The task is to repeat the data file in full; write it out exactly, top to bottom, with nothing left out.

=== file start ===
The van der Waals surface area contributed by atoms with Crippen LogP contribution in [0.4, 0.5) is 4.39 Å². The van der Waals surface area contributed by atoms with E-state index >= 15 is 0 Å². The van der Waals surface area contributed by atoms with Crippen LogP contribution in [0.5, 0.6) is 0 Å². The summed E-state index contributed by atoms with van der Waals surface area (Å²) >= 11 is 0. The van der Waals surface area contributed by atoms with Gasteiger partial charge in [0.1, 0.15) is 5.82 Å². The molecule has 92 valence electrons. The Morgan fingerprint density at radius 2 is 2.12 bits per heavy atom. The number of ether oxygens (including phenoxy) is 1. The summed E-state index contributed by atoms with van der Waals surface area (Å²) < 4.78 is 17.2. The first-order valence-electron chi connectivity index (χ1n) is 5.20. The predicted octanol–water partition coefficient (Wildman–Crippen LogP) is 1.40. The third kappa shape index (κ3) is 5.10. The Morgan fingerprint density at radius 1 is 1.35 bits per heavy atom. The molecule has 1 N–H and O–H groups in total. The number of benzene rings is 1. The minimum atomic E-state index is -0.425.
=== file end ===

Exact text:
The van der Waals surface area contributed by atoms with Crippen LogP contribution in [0.4, 0.5) is 4.39 Å². The van der Waals surface area contributed by atoms with E-state index >= 15 is 0 Å². The van der Waals surface area contributed by atoms with Crippen LogP contribution in [0.5, 0.6) is 0 Å². The summed E-state index contributed by atoms with van der Waals surface area (Å²) >= 11 is 0. The van der Waals surface area contributed by atoms with Gasteiger partial charge in [0.1, 0.15) is 5.82 Å². The molecule has 92 valence electrons. The Morgan fingerprint density at radius 2 is 2.12 bits per heavy atom. The number of ether oxygens (including phenoxy) is 1. The summed E-state index contributed by atoms with van der Waals surface area (Å²) < 4.78 is 17.2. The first-order valence-electron chi connectivity index (χ1n) is 5.20. The predicted octanol–water partition coefficient (Wildman–Crippen LogP) is 1.40. The third kappa shape index (κ3) is 5.10. The Morgan fingerprint density at radius 1 is 1.35 bits per heavy atom. The molecule has 1 N–H and O–H groups in total. The number of benzene rings is 1. The minimum atomic E-state index is -0.425.